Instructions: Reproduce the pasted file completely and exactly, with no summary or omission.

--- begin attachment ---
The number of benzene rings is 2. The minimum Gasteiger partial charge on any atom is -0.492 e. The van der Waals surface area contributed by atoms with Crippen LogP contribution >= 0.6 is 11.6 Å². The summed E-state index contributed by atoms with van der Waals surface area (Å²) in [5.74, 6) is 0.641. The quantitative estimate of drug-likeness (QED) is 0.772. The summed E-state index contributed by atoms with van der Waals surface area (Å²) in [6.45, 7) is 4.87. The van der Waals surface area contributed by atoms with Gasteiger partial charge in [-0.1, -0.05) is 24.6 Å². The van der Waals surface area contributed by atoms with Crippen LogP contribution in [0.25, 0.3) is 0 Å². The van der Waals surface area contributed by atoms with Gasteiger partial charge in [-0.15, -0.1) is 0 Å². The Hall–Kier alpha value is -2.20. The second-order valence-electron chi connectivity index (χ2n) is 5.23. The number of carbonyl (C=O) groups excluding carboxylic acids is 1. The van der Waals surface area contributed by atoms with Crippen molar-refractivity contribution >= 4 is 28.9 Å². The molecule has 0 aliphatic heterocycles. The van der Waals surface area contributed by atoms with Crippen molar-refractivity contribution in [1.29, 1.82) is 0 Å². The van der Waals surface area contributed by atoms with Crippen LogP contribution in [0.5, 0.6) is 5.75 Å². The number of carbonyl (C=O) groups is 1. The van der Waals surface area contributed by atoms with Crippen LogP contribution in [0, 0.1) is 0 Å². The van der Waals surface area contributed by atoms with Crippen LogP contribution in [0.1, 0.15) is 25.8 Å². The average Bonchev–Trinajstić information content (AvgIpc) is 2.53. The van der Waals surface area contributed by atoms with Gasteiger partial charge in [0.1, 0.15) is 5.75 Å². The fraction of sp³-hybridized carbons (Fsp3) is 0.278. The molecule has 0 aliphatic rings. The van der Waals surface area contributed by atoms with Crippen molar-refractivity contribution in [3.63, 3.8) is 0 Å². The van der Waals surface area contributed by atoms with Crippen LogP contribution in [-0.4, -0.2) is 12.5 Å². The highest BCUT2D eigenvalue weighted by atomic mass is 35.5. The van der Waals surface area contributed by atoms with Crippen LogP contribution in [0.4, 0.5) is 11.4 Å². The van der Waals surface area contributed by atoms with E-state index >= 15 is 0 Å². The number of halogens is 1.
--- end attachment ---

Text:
The number of benzene rings is 2. The minimum Gasteiger partial charge on any atom is -0.492 e. The van der Waals surface area contributed by atoms with Crippen LogP contribution >= 0.6 is 11.6 Å². The summed E-state index contributed by atoms with van der Waals surface area (Å²) in [5.74, 6) is 0.641. The quantitative estimate of drug-likeness (QED) is 0.772. The summed E-state index contributed by atoms with van der Waals surface area (Å²) in [6.45, 7) is 4.87. The van der Waals surface area contributed by atoms with Gasteiger partial charge in [-0.1, -0.05) is 24.6 Å². The van der Waals surface area contributed by atoms with Crippen LogP contribution in [0.25, 0.3) is 0 Å². The van der Waals surface area contributed by atoms with Gasteiger partial charge in [-0.15, -0.1) is 0 Å². The Hall–Kier alpha value is -2.20. The second-order valence-electron chi connectivity index (χ2n) is 5.23. The number of carbonyl (C=O) groups excluding carboxylic acids is 1. The van der Waals surface area contributed by atoms with Crippen molar-refractivity contribution >= 4 is 28.9 Å². The molecule has 0 aliphatic heterocycles. The van der Waals surface area contributed by atoms with Crippen molar-refractivity contribution in [1.29, 1.82) is 0 Å². The van der Waals surface area contributed by atoms with Crippen LogP contribution in [0.5, 0.6) is 5.75 Å². The number of carbonyl (C=O) groups is 1. The van der Waals surface area contributed by atoms with Crippen LogP contribution in [0, 0.1) is 0 Å². The van der Waals surface area contributed by atoms with Crippen LogP contribution in [0.1, 0.15) is 25.8 Å². The average Bonchev–Trinajstić information content (AvgIpc) is 2.53. The van der Waals surface area contributed by atoms with Gasteiger partial charge in [0.1, 0.15) is 5.75 Å². The fraction of sp³-hybridized carbons (Fsp3) is 0.278. The molecule has 0 aliphatic rings. The van der Waals surface area contributed by atoms with Crippen molar-refractivity contribution in [3.63, 3.8) is 0 Å². The van der Waals surface area contributed by atoms with Crippen LogP contribution in [-0.4, -0.2) is 12.5 Å². The highest BCUT2D eigenvalue weighted by atomic mass is 35.5. The van der Waals surface area contributed by atoms with Crippen LogP contribution in [0.4, 0.5) is 11.4 Å². The van der Waals surface area contributed by atoms with E-state index >= 15 is 0 Å². The number of halogens is 1.